By Bert B. Beach, Hagerstown, MD: Review and Herald Publishing Association, 2012.
Bert B. Beach was born in Switzerland in 1928. His parents were American missionaries in Europe. The Seventh-day Adventist Church they served then was only 65 years old with a membership of approximately 275,000. Today, our membership exceeds 17 million. The author’s life spans the church’s history, growth, and development. In this, he is somewhat unique.
During this period, Dr. Beach, arguably more than any other Seventh-day Adventist, has been “building bridges of faith, friendship, and freedom.”
This book is organized into three sections: (1) Being: his developing as a person; (2) Doing: the story of his lifework; and (3) Thinking: working out the difficult task of how to live the life that pleases God.
This book is well worth reading by church members, educators, administrators, pastors, and leaders. The author has filled each of these roles and has sensible counsel to impart in each category.
He shares his personal failings, not in the least the occasions when he has hurt others. He is modest about his achievements and honors. Beach has rubbed shoulders with significant world figures: protestant archbishops, Popes John XXIII and Benedict XVI, royalty, and presidents of many countries—always as an ambassador and bridge builder for his Lord and church.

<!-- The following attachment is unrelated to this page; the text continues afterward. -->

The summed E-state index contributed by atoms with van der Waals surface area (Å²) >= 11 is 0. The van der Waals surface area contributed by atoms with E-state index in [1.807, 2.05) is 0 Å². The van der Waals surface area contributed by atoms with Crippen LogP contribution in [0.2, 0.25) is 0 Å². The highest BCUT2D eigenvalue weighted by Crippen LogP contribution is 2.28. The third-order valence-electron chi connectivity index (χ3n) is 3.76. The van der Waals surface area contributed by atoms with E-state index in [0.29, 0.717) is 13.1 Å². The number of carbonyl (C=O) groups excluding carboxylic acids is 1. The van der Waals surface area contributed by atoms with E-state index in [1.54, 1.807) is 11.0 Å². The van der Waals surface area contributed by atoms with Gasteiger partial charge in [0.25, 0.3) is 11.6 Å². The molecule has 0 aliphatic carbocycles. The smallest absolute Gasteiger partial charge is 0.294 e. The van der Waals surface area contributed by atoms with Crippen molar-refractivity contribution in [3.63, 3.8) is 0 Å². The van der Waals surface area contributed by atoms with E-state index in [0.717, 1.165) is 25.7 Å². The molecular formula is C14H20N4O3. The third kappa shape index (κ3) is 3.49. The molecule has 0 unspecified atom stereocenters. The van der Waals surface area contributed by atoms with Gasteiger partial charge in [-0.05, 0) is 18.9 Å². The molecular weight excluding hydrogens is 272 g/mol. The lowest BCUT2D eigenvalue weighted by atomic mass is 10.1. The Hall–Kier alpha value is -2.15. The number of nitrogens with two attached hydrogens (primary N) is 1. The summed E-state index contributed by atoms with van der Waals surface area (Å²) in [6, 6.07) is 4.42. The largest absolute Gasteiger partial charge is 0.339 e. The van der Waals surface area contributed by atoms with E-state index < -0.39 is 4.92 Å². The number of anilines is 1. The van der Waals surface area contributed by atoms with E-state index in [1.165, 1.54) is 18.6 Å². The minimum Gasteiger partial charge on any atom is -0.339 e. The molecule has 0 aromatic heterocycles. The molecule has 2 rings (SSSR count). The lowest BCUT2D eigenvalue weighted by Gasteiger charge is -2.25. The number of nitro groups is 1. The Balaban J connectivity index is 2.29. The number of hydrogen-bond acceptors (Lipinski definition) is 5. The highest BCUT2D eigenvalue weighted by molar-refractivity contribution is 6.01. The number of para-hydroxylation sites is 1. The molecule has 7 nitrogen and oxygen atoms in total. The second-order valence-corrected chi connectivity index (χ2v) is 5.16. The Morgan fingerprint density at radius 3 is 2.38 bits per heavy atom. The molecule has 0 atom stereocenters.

Solomon observed that he who has friends must show himself friendly (Prov. 18:24). Here, the author has excelled. A friend remarked to me, “He has grown wiser, wittier, and more winsome.”
Beach teaches by precept and example. The book’s final chapter, The Revived Spiritual Life, is worth the price of the book for the condensed wisdom and spiritual truth within. Of great value in this story of Bert Beach’s life is how the Christian can have fellowship with those of different faiths without being judgmental, critical, offensive, or holier than others while being true to one’s own beliefs and giving a witness of Christ.
Ambassador for Liberty is an enjoyable read, reflecting the life and work of the author in the Seventh-day Adventist Church and the God he serves. As he puts it, “I don’t need extraordinary abilities or great occasions to work for God, and neither does anyone else” (179).
—Reviewed by Patrick Boyle, MA, a retired pastor living in Watford, Hertfordshire, United Kingdom.